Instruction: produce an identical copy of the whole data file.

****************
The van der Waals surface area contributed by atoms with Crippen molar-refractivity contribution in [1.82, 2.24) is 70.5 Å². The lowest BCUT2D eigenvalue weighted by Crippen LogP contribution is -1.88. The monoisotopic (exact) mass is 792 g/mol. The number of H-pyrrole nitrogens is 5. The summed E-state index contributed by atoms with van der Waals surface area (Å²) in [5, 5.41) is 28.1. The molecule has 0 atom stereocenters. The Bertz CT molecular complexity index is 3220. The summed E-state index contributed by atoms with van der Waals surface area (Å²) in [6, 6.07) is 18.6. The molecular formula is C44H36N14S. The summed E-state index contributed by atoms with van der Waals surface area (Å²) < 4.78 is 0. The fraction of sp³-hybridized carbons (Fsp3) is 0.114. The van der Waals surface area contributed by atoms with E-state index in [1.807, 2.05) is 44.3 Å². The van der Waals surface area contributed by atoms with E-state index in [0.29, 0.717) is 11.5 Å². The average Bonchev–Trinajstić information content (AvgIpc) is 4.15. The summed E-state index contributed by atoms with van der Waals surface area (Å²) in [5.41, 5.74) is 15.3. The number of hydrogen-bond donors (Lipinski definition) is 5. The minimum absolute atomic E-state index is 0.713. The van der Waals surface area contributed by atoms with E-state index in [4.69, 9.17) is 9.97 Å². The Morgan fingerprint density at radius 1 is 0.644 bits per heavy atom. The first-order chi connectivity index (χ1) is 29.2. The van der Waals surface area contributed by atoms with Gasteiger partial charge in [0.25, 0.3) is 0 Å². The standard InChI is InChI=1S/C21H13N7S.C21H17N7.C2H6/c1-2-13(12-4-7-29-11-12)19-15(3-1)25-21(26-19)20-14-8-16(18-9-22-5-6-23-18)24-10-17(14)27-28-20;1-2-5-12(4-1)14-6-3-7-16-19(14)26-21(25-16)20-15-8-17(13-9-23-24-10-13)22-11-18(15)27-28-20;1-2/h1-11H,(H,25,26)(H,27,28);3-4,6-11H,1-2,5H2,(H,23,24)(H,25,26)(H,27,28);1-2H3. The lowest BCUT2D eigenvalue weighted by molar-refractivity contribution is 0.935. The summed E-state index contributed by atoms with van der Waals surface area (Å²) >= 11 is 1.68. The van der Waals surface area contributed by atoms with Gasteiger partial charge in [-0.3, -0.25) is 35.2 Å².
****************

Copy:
The van der Waals surface area contributed by atoms with Crippen molar-refractivity contribution in [1.82, 2.24) is 70.5 Å². The lowest BCUT2D eigenvalue weighted by Crippen LogP contribution is -1.88. The monoisotopic (exact) mass is 792 g/mol. The number of H-pyrrole nitrogens is 5. The summed E-state index contributed by atoms with van der Waals surface area (Å²) in [5, 5.41) is 28.1. The molecule has 0 atom stereocenters. The Bertz CT molecular complexity index is 3220. The summed E-state index contributed by atoms with van der Waals surface area (Å²) in [6, 6.07) is 18.6. The molecular formula is C44H36N14S. The summed E-state index contributed by atoms with van der Waals surface area (Å²) < 4.78 is 0. The fraction of sp³-hybridized carbons (Fsp3) is 0.114. The van der Waals surface area contributed by atoms with E-state index in [1.807, 2.05) is 44.3 Å². The van der Waals surface area contributed by atoms with E-state index in [0.29, 0.717) is 11.5 Å². The average Bonchev–Trinajstić information content (AvgIpc) is 4.15. The summed E-state index contributed by atoms with van der Waals surface area (Å²) in [5.41, 5.74) is 15.3. The number of hydrogen-bond donors (Lipinski definition) is 5. The minimum absolute atomic E-state index is 0.713. The van der Waals surface area contributed by atoms with E-state index in [4.69, 9.17) is 9.97 Å². The Morgan fingerprint density at radius 1 is 0.644 bits per heavy atom. The first-order chi connectivity index (χ1) is 29.2. The van der Waals surface area contributed by atoms with Gasteiger partial charge in [0.25, 0.3) is 0 Å². The standard InChI is InChI=1S/C21H13N7S.C21H17N7.C2H6/c1-2-13(12-4-7-29-11-12)19-15(3-1)25-21(26-19)20-14-8-16(18-9-22-5-6-23-18)24-10-17(14)27-28-20;1-2-5-12(4-1)14-6-3-7-16-19(14)26-21(25-16)20-15-8-17(13-9-23-24-10-13)22-11-18(15)27-28-20;1-2/h1-11H,(H,25,26)(H,27,28);3-4,6-11H,1-2,5H2,(H,23,24)(H,25,26)(H,27,28);1-2H3. The lowest BCUT2D eigenvalue weighted by molar-refractivity contribution is 0.935. The summed E-state index contributed by atoms with van der Waals surface area (Å²) >= 11 is 1.68. The van der Waals surface area contributed by atoms with Gasteiger partial charge in [-0.3, -0.25) is 35.2 Å².